How to Raise Money Like A #BAUS
So you're launching a startup, eh? That's dope. I recently launched one myself - an upscale beauty brand for women of color called Mented Cosmetics. Since launching in January with my co-founder Amanda E. Johnson, we've closed on one pre-seed round of funding and are in the midst of closing another, because - surprise! - starting a company takes money.
The dirty little secret of startup funding is that only 2.7% of it goes to women, and only .2% goes to women of color. This is a huge problem, and one that's far more indicative of the bias that runs rampant in the venture capital community than of our inability to pitch/raise successfully. That said, CEOs like Jessica Matthews of Uncharted Play, Morgan DeBaun of Blavity, and Delali Kpodzo of Onyxbox are paving the way for more successful WOC-led startups to raise venture capital, and now's the time to capitalize on the trend. Raising money is difficult no matter who you are, but I've picked up some tips and tricks along the way that I hope will be useful to you.
1) Mine your network
If LinkedIn isn't already your best friend, it should be. Your best bet for getting in front of venture capitalists (VCs) and angel investors is via a warm intro - so let your social network do the work for you. I'd start by compiling a list of the angels and VCs you want to connect with (and be smart about this list - try to make sure these are people who invest in your industry and who are looking for startups at your stage), and then plug the names of these people into LinkedIn to see who can make that initial introduction. If your alma mater keeps an online database of alumni, this is also a great place to connect with investors, because your school can play the role of "warming" the intro. The key here is that people are far more likely to take a meeting with someone who feels familiar - use every outlet you can to start making those connections.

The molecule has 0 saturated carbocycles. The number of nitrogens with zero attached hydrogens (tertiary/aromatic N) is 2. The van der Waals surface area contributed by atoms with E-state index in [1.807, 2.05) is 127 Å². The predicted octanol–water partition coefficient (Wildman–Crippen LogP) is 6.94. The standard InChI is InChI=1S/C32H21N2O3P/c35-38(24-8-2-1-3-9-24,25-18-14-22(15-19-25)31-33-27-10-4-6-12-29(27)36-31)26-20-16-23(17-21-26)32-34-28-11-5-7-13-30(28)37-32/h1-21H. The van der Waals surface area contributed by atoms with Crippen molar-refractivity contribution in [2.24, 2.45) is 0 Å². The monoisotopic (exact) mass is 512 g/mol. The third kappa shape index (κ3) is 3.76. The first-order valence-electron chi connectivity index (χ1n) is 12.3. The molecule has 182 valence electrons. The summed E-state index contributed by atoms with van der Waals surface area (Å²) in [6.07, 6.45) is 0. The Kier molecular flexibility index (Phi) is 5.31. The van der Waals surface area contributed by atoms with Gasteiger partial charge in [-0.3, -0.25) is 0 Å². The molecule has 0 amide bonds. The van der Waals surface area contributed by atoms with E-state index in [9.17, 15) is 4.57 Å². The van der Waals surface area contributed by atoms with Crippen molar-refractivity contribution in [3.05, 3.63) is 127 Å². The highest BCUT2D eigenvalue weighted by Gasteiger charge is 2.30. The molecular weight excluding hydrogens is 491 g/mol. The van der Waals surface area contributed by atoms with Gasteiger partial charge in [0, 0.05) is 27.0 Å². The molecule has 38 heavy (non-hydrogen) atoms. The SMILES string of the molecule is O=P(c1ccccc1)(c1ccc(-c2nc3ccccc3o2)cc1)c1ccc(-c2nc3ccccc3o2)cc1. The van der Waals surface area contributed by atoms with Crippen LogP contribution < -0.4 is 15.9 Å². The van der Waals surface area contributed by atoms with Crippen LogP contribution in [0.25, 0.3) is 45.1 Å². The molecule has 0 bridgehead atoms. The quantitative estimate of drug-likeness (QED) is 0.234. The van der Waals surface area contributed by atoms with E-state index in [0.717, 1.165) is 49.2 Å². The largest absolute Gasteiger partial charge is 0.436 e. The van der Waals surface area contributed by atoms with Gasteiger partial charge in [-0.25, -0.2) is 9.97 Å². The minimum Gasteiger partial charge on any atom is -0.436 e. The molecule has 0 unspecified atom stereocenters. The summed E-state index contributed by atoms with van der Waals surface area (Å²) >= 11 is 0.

2) Pitch to your friends
Pitching to a complete stranger can be scary at first - so ease the burden by practicing with friends. You'll need to create a pitch deck (there are lots of great articles out there about crafting a good one), and then call up a friend and ask if they wouldn't mind hearing your pitch. The truth is that in real life, many of your investor conversations won't be very formal - they'll have much more of a Q&A feel to them. But that doesn't mean you shouldn't be prepared to lay out all of your points in a succinct, well-thought-out manner, and to do this you have to practice.
3) Step up your email game
Ideally, the majority of your emails to investors will come by way of an introduction (see #1). But we secured our second-largest investor with a cold email, so trust me when I say it's not impossible. The thing is, investors get dozens of emails a day from people looking to pitch them. Believe me when I say yours isn't going to make it to the top of pile with a subject line like "New startup idea." You have to be creative! Below are some of the subject lines I've used in pitch emails, and why I think they worked. Generally speaking, investors like ideas they can quickly understand, and being a bit provocative/braggadocious never hurt anyone.
"Harvard's next big beauty startup." - A number of great, women-led startups in the fashion/beauty space have come out of Harvard in recent years, and this subject line was meant to tell the reader "here's another one you won't want to miss." The point here is to give people an immediate reference point.
"Glossier for women of color." - I don't use this one very often anymore, because I think we're different from Glossier in a number of ways. But when we were raising our first round, Glossier was the hottest beauty startup on the investor block, and I wanted some of that cool to rub off on us.
"Beauty for us, by us." - I sometimes used this one when reaching out to WOC angels. The goal here is to get the investor feeling invested by making it clear this is a product for our community.
I could talk about email forever, but I think you get the point. Get those creative juices flowing!
4) Always be selling
This might be the most important piece of advice of all. As difficult as it may be at first, you need to constantly be pitching your business. The good news is, when you're with friends or people you know well, it won't really feel like a pitch - it'll just feel like a catch-up session. But you want as many people as possible to know that you're raising, because you never know who may be in a position to invest, or whose uncle/cousin/sister just came into a lot of money and fancies herself an angel investor. Case in point - at brunch one day I mentioned to a friend I hadn't seen in a while that I was raising capital for Mented. I told her about how well the business was doing and about some of the investors we already had, and while I was talking she interrupted and said "why haven't you asked me to invest?" Two weeks later, after hearing my more formal pitch, she came on board. And had I never mentioned that we were raising, I would have missed out on that opportunity.
So there you have it - my tips for raising money like a #BAUS. Believe me when I say that over time, you'll discover what works best for you — and then you can share your tips and tricks with me ;-)
P.S. - Use code BAUS for 20% off our MENTED products.